As I look around my little Thai apartment I am filled with gratitude for this remarkable experience, my first experience living as an expat. It seems like a very long time ago when I was taking the TESOL course in Bangkok. (They used our class photo as advertisement.)

I was lucky to be part of that class. I was lucky to be part of an international crowd of truly great individuals that made me laugh. I loved how my English as a Second Language colleagues taught me and the other Americans the less finer points of verb tenses and grammar without pain of death or judgment.

On my first day, before class officially started, I sat across two beautiful women, one from India and the other from Cambodia. To my right was a handsome devil from Mexico who upon learning I was from Hawaii told me he enjoyed Iz’s music. Thereupon earning my respect which would only grow as the course went on because he turned out to be my partner in sarcasm bliss.

Also in that fabled class I met one of those third culture kids you hear about. Our instructors were from Australia, South Africa and Romania. A Belgium, a Frenchman, American Thais and hapas rounded out the class, all with their uniqueness and good looks that it made me wonder why I hadn’t done this sooner.

Because I would tell those who are filled with uncertainty and fear over travelling abroad, moving abroad, and taking the kind of risk that makes your heart beat race, that there are many amazing people out there to meet. Your world shrinks as it expands. The more you travel or the longer you travel, the more you learn about yourself.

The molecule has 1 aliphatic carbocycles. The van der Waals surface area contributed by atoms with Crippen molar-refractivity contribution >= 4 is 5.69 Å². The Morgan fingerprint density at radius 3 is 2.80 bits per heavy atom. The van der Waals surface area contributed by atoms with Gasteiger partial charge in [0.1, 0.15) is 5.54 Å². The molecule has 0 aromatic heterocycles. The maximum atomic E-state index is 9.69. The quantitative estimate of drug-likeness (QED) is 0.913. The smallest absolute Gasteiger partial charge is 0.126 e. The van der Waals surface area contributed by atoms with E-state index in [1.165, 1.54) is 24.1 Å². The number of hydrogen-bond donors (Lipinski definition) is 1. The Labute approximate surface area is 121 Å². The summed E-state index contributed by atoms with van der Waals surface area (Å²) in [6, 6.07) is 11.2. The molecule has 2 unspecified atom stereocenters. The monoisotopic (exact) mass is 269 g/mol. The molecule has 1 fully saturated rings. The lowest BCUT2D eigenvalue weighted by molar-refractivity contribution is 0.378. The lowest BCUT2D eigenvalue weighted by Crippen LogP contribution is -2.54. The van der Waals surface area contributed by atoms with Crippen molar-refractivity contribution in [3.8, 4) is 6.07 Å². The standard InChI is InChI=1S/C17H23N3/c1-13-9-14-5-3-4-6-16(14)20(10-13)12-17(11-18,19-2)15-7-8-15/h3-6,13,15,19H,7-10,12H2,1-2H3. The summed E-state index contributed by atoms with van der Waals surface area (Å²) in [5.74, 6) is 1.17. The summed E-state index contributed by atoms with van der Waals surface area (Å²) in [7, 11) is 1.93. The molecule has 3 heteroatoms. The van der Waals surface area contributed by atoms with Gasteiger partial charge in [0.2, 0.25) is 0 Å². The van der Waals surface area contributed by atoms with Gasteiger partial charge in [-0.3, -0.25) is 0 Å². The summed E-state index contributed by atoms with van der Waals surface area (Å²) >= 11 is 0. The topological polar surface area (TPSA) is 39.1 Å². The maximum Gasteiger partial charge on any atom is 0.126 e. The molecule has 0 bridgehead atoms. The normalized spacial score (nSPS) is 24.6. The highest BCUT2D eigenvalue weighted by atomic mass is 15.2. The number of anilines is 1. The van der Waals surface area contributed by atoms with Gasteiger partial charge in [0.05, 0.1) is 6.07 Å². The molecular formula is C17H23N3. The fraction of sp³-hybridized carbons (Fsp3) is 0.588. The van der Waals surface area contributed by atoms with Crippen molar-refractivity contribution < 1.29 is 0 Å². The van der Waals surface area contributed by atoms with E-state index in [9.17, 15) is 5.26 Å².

I don’t know why we bonded so well but I told Debbie that if someone from the future had told me that we’d be hanging out like this I wouldn’t believe it. What did I have in common with a woman from Cambodia? Apparently more than just shopping.

With certificate in backpack I returned to Chiang Mai. But since that teaching job never surfaced I decided to take a Thai language class. There I’d met more great people from Canada, the States, the UK, France and Japan. And while we are not best friends combing each other’s hair at night, the point is we met. And I’m a better person for it.

Maybe meeting people of quality gave me the courage to approach a complete stranger at JJ Market. I don’t know. I just know I wanted to talk to her. She turned out to be my sanity inside the moat. Now I have a very good friend in Julia who has educated me in all things Canadian. Thanks Julia! I will miss you most of all (Scarecrow).

It is a sweet and sour moment. I’ll be back Thailand. I love it here but I also want to experience other parts of the world. I’m not like my more road-hardy counterparts, I haven’t travelled much. In fact, I’ve tasted very little. My appetite grows. With fork and spoon, I step on the plane.

8 replies on “Sweet and sour on rice

  1. Oh, my…you are leaving Thailand?! But I just discovered your blog here…If you are leaving Thailand, I hope that you continue to write.Safe travels.Ken C., southern California, USA


  2. @shadowboxer – thanks you too!@newt – don't worry i'll be writing still. looking forward to catching up with your blog too.cheers!


  3. Sigh… and so it goes… If there is any certainty in being an expat, it's saying good by to friends.But, not for long! Because I just know that you'll be back :-)HUGS!!!


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